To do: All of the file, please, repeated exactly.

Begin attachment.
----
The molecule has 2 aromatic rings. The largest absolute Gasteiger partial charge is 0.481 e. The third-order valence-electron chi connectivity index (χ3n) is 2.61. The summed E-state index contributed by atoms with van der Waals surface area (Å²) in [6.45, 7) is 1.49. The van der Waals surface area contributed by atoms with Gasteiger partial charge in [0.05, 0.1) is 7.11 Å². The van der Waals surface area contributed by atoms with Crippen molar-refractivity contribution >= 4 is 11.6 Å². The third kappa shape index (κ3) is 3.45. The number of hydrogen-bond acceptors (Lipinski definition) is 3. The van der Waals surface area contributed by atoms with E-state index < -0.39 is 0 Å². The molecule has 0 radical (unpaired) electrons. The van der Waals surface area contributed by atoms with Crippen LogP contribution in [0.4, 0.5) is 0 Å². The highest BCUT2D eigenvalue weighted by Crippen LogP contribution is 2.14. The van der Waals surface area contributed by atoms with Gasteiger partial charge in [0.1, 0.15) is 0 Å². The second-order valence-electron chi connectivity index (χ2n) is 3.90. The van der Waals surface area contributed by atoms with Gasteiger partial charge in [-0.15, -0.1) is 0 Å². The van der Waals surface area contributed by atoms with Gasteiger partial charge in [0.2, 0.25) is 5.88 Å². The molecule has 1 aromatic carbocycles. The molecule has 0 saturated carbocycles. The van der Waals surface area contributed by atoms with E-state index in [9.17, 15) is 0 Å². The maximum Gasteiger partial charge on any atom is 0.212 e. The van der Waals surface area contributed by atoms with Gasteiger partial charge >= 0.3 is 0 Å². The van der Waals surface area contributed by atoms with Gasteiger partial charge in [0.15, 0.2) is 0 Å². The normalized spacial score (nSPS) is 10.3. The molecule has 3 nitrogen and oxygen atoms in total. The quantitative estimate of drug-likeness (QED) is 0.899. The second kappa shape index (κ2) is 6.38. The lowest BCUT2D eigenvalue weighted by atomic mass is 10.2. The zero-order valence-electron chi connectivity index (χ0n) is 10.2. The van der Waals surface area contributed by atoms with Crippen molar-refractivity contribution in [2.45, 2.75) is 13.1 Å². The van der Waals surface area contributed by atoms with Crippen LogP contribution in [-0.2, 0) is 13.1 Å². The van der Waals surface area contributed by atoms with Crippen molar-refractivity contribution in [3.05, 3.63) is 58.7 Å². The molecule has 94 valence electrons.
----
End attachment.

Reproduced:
The molecule has 2 aromatic rings. The largest absolute Gasteiger partial charge is 0.481 e. The third-order valence-electron chi connectivity index (χ3n) is 2.61. The summed E-state index contributed by atoms with van der Waals surface area (Å²) in [6.45, 7) is 1.49. The van der Waals surface area contributed by atoms with Gasteiger partial charge in [0.05, 0.1) is 7.11 Å². The van der Waals surface area contributed by atoms with Crippen molar-refractivity contribution >= 4 is 11.6 Å². The third kappa shape index (κ3) is 3.45. The number of hydrogen-bond acceptors (Lipinski definition) is 3. The van der Waals surface area contributed by atoms with E-state index < -0.39 is 0 Å². The molecule has 0 radical (unpaired) electrons. The van der Waals surface area contributed by atoms with Crippen LogP contribution in [0.4, 0.5) is 0 Å². The highest BCUT2D eigenvalue weighted by Crippen LogP contribution is 2.14. The van der Waals surface area contributed by atoms with Gasteiger partial charge in [0.1, 0.15) is 0 Å². The second-order valence-electron chi connectivity index (χ2n) is 3.90. The van der Waals surface area contributed by atoms with Gasteiger partial charge in [-0.15, -0.1) is 0 Å². The van der Waals surface area contributed by atoms with Gasteiger partial charge in [0.2, 0.25) is 5.88 Å². The molecule has 1 aromatic carbocycles. The molecule has 0 saturated carbocycles. The van der Waals surface area contributed by atoms with E-state index in [9.17, 15) is 0 Å². The maximum Gasteiger partial charge on any atom is 0.212 e. The van der Waals surface area contributed by atoms with Gasteiger partial charge >= 0.3 is 0 Å². The van der Waals surface area contributed by atoms with Gasteiger partial charge in [0.15, 0.2) is 0 Å². The normalized spacial score (nSPS) is 10.3. The molecule has 3 nitrogen and oxygen atoms in total. The quantitative estimate of drug-likeness (QED) is 0.899. The second kappa shape index (κ2) is 6.38. The lowest BCUT2D eigenvalue weighted by atomic mass is 10.2. The zero-order valence-electron chi connectivity index (χ0n) is 10.2. The van der Waals surface area contributed by atoms with Crippen molar-refractivity contribution in [2.45, 2.75) is 13.1 Å². The van der Waals surface area contributed by atoms with Crippen LogP contribution in [-0.2, 0) is 13.1 Å². The van der Waals surface area contributed by atoms with Crippen molar-refractivity contribution in [3.05, 3.63) is 58.7 Å². The molecule has 94 valence electrons.